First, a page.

modulation (PWM), watchdog timers, and controller area network (CAN) and
security functions.

A single chip that contains the processor (the CPU), non-volatile memory for the
program (ROM or flash), volatile memory for input and output (RAM), a clock and an
I/O control unit which has showing in figure 2.1. Also called a "computer on a chip,"
billions of microcontroller units (MCUs) are embedded each year in a myriad of
products from toys to appliances to automobiles. For example, a single vehicle can
use 70 or more microcontrollers.

Fig 2.1 : This diagram shows the components of a Motorola 6801. Introduced in 1978, it was one of
the first semiconductor products to claim the "computer on a chip" moniker.

Fig 2.2 : These PIC micro chips are the world's smallest microcontrollers. Used in a myriad of
applications, such chips can sell for as little as 50 cents in quantities of 10,000 (2007 dollars).

Fig 2.3 : The integrated circuit from an Intel 8742, an 8-bit microcontroller that includes a CPU
running at 12 MHz, 128 bytes of RAM, 2048 bytes of EPROM, and I/O in the same chip.

2.2 Interrupts

Microcontrollers must provide real time (predictable, though not necessarily fast)
response to events in the embedded system they are controlling. When certain events
occur, an interrupt system can signal the processor to suspend processing the current
instruction sequence and to begin an interrupt service routine (ISR, or "interrupt
handler"). The ISR will perform any processing required based on the source of the
interrupt before returning to the original instruction sequence. Possible interrupt
sources are device dependent and often include events such as an internal timer
overflow, completing an analog to digital conversion, a logic level change on an input
such as from a button being pressed and data received on a communication link.
Where power consumption is important as in battery operated devices, interrupts may
also wake a microcontroller from a low power sleep state where the processor is
halted until required to do something by a peripheral event.

2.3 Volumes

About 55% of all CPUs sold in the world are 8-bit microcontrollers and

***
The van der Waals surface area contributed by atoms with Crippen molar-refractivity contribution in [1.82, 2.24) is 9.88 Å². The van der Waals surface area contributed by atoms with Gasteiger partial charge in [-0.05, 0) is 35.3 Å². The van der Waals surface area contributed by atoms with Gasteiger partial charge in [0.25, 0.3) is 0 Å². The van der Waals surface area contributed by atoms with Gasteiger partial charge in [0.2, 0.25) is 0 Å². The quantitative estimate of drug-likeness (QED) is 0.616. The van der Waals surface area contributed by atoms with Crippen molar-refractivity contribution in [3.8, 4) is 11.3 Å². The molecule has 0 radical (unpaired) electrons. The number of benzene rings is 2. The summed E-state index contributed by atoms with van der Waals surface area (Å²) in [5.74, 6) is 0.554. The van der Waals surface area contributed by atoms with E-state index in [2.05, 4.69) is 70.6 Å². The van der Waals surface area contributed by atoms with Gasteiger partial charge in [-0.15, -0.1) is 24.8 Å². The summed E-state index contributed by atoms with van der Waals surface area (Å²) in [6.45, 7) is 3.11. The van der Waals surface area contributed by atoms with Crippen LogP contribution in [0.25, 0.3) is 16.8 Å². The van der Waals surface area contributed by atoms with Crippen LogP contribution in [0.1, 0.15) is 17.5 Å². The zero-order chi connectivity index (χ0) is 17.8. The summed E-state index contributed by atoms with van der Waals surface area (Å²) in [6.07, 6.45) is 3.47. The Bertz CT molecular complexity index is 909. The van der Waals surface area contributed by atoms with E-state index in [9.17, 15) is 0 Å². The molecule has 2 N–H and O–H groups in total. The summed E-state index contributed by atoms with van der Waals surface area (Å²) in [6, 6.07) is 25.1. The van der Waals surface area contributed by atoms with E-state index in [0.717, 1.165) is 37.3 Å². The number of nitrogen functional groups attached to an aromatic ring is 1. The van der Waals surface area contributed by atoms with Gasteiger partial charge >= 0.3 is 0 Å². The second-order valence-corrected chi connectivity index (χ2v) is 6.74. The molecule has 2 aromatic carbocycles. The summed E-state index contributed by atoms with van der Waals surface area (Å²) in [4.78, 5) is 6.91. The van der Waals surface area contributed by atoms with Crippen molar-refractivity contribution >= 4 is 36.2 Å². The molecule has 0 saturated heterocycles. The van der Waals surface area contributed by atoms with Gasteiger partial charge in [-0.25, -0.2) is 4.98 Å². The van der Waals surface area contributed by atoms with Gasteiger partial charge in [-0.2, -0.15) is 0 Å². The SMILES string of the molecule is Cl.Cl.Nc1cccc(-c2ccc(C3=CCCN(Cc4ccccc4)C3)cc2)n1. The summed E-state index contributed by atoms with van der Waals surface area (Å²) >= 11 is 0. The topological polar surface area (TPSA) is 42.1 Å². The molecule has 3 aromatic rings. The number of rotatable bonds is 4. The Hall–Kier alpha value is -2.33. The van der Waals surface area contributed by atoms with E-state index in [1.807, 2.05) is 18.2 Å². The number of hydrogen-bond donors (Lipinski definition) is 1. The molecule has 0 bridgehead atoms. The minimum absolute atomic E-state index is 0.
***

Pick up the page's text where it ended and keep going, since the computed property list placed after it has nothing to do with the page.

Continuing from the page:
microprocessors. According to Semi co, over four billion 8-bit microcontrollers were
sold in 2006. Figure 2.4 are showing that an example of a PIC microcontroller in an
80 pin TQFP package.

A typical home in a developed country is likely to have only four general-purpose
microprocessors but around three dozen microcontrollers. A typical mid-range
automobile has as many as 30 or more microcontrollers. They can also be found in
many electrical devices such as washing machines, microwave ovens and telephones.

Fig 2.4 : A PIC 18F8720 microcontroller in an 80-pin TQFP package.

Manufacturers have often produced special versions of their microcontrollers in order

to help the hardware and software development of the target system. Originally these
included EPROM versions that have a "window" on the top of the device through
which program memory can be erased by ultraviolet light, ready for reprogramming
after a programming ("burn") and test cycle. Since 1998 EPROM versions are rare
and have been replaced by EEPROM and flash which are easier to use (can be erased
electronically) and cheaper to manufacture.

Other versions may be available where the ROM is accessed as an external device
rather than as internal memory, however these are becoming increasingly rare due to
the widespread availability of cheap microcontroller programmers.

The use of field-programmable devices on a microcontroller may allow field update

of the firmware or permit late factory revisions to products that have been assembled
but not yet shipped. Programmable memory also reduces the lead time required for
deployment of a new product.

Where hundreds of thousands of identical devices are required, using parts
programmed at the time of manufacture can be an economical option. These 'mask
programmed' parts have the program laid down in the same way as the logic of the
chip, at the same time.

2.4 Microcontroller Varieties

Maxim/Dallas Semiconductor offers four categories of microcontrollers: secure

networking, mixed signal and 8051 drop-in compatible which are showing in the

Microcontroller Type Description

High-speed 8051-compatible microcontrollers designed to

Secure Microcontrollers resist all levels of threat, including observation, analysis,
and physical attack.

Network compatible 8051 microcontrollers with CAN,

Ethernet, RS-232 serial, I2C, 1-Wire® net, and TINI™
(Tiny InterNet Interface).

Mixed-Signal High-speed 8051-compatible microcontrollers with ADC

Microcontrollers and PWM outputs.

8051 Drop-in Compatible High-speed 8051 pin and instruction-set compatible

Microcontrollers microcontrollers.

2.5 Embedded Design

A microcontroller can be considered a self-contained system with a processor,

memory and peripherals and can be used with an embedded system. (Only the